Working from home non stop, 24/7. A lot of Canadians wouldn’t imagine that every single day, 1:30 B.C. time, 4:30 in Ottawa, including Saturdays and Sundays, we have an opportunity to ask anything. Now in my mind, this is how the ideas have been working.
It’s quite true that a lot of the things we wanted were not in the first bill in C-13 – it’s quite true – that Greens like others said, it shouldn’t be a 10% wage subsidy, it should be 75% -we made that case and individual examples came forward. It feels to me as though through those daily question and answer sessions – we do our best to get our questions out there – but in my head this is how its been working: We raise a question, we say something like – what happens right now – Bishop McNamanee has just contacted me and the Anglican Church on Vancouver Island – has separate Churches and they all have their own CRA number but there’s only one employer so the 30% deduction of revenue compared doesn’t work in the circumstance.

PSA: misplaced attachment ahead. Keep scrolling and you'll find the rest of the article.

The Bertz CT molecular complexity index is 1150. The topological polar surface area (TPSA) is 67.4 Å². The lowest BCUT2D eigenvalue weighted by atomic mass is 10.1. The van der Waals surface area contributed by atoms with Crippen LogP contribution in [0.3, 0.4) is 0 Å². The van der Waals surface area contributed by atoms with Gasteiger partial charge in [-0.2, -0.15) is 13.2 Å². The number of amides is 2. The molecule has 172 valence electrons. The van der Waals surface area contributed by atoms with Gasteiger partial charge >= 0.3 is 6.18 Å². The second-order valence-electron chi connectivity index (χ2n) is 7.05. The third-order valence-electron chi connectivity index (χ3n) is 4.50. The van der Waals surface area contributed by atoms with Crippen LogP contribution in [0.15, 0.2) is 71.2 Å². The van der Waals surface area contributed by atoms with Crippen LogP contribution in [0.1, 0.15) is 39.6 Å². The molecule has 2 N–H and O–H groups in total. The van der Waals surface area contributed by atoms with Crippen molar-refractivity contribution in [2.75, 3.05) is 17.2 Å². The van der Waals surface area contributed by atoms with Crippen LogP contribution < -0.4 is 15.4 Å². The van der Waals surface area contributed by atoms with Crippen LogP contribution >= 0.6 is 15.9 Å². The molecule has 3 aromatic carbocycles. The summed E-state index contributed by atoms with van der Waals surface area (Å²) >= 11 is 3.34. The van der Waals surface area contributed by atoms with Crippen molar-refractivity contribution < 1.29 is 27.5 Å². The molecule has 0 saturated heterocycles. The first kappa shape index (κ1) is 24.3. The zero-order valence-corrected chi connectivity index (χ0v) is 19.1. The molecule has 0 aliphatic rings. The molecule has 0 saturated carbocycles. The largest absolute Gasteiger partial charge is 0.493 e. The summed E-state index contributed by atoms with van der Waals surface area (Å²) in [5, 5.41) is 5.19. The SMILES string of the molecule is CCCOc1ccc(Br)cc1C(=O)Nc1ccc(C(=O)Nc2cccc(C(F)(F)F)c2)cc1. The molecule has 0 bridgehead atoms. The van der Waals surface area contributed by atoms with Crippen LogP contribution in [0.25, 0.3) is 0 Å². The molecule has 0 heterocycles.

Then today I look at the most recent version of the bill and it now covers that specific example that the Anglican diocese had initially raised to me. There may have been many other MPs who asked a question that stumped the Finance Canada senior officials that were on the telephone with us every single day, but when I see that in a bill, I say, “Oh my question!” It flagged an issue, and this is what I keep hearing from Ministers: “Keep sending us the specific concerns you see, keep telling us where the gaps are.” Because the MPs on the ground right across Canada are the eyes and ears on the front line, able to say, with all due respect, nothing that you’ve got in place right now is working for small business.
I’m terrified that a lot of small businesses, seasonal businesses, restaurants and so on are going to go under even with the wage subsidy, but then I pick up today’s unanimous consent motion, and I’m very relieved to see that it calls for the government to implement short term support measures for small and medium sized enterprises, the partially refundable primary objective maintaining jobs related to fixed costs.